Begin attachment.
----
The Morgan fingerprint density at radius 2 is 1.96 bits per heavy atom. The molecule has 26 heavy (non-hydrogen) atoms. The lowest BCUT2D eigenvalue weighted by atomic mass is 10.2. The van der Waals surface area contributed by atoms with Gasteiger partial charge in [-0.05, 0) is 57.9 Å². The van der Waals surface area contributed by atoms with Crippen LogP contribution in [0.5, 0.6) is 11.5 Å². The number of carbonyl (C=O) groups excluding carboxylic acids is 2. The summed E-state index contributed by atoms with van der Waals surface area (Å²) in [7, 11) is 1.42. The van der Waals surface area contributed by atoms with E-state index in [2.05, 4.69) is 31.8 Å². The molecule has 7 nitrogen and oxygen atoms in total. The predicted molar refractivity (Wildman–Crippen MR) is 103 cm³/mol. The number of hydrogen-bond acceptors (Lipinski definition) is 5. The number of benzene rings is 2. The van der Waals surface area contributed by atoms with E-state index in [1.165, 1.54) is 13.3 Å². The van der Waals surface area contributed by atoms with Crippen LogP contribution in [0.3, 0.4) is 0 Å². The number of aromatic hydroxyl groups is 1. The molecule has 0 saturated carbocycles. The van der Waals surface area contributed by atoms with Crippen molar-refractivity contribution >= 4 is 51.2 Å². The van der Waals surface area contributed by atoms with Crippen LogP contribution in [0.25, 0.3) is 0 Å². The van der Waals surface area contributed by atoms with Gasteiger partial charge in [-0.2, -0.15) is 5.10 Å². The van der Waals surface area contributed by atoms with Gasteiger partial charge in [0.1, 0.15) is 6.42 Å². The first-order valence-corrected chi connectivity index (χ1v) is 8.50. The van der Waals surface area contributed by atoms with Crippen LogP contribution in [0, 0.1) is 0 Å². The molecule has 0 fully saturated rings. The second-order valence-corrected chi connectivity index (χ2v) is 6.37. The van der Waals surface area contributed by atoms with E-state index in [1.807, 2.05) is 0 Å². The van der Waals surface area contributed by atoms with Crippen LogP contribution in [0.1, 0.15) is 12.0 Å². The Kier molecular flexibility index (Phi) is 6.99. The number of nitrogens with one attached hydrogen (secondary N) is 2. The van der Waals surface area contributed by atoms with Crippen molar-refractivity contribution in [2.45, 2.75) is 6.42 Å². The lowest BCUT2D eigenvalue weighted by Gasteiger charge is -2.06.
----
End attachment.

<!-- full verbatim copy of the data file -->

The Morgan fingerprint density at radius 2 is 1.96 bits per heavy atom. The molecule has 26 heavy (non-hydrogen) atoms. The lowest BCUT2D eigenvalue weighted by atomic mass is 10.2. The van der Waals surface area contributed by atoms with Gasteiger partial charge in [-0.05, 0) is 57.9 Å². The van der Waals surface area contributed by atoms with Crippen LogP contribution in [0.5, 0.6) is 11.5 Å². The number of carbonyl (C=O) groups excluding carboxylic acids is 2. The summed E-state index contributed by atoms with van der Waals surface area (Å²) in [7, 11) is 1.42. The van der Waals surface area contributed by atoms with E-state index in [2.05, 4.69) is 31.8 Å². The molecule has 7 nitrogen and oxygen atoms in total. The predicted molar refractivity (Wildman–Crippen MR) is 103 cm³/mol. The number of hydrogen-bond acceptors (Lipinski definition) is 5. The number of benzene rings is 2. The van der Waals surface area contributed by atoms with E-state index in [1.165, 1.54) is 13.3 Å². The van der Waals surface area contributed by atoms with Crippen LogP contribution in [0.3, 0.4) is 0 Å². The number of aromatic hydroxyl groups is 1. The molecule has 0 saturated carbocycles. The van der Waals surface area contributed by atoms with Crippen molar-refractivity contribution >= 4 is 51.2 Å². The van der Waals surface area contributed by atoms with Crippen LogP contribution in [0.25, 0.3) is 0 Å². The van der Waals surface area contributed by atoms with Gasteiger partial charge in [-0.2, -0.15) is 5.10 Å². The van der Waals surface area contributed by atoms with Gasteiger partial charge in [0.1, 0.15) is 6.42 Å². The first-order valence-corrected chi connectivity index (χ1v) is 8.50. The van der Waals surface area contributed by atoms with Crippen LogP contribution in [0, 0.1) is 0 Å². The molecule has 0 fully saturated rings. The second-order valence-corrected chi connectivity index (χ2v) is 6.37. The van der Waals surface area contributed by atoms with E-state index in [1.807, 2.05) is 0 Å². The van der Waals surface area contributed by atoms with Crippen LogP contribution in [0.1, 0.15) is 12.0 Å². The Kier molecular flexibility index (Phi) is 6.99. The number of nitrogens with one attached hydrogen (secondary N) is 2. The van der Waals surface area contributed by atoms with Crippen molar-refractivity contribution in [2.45, 2.75) is 6.42 Å². The lowest BCUT2D eigenvalue weighted by Gasteiger charge is -2.06.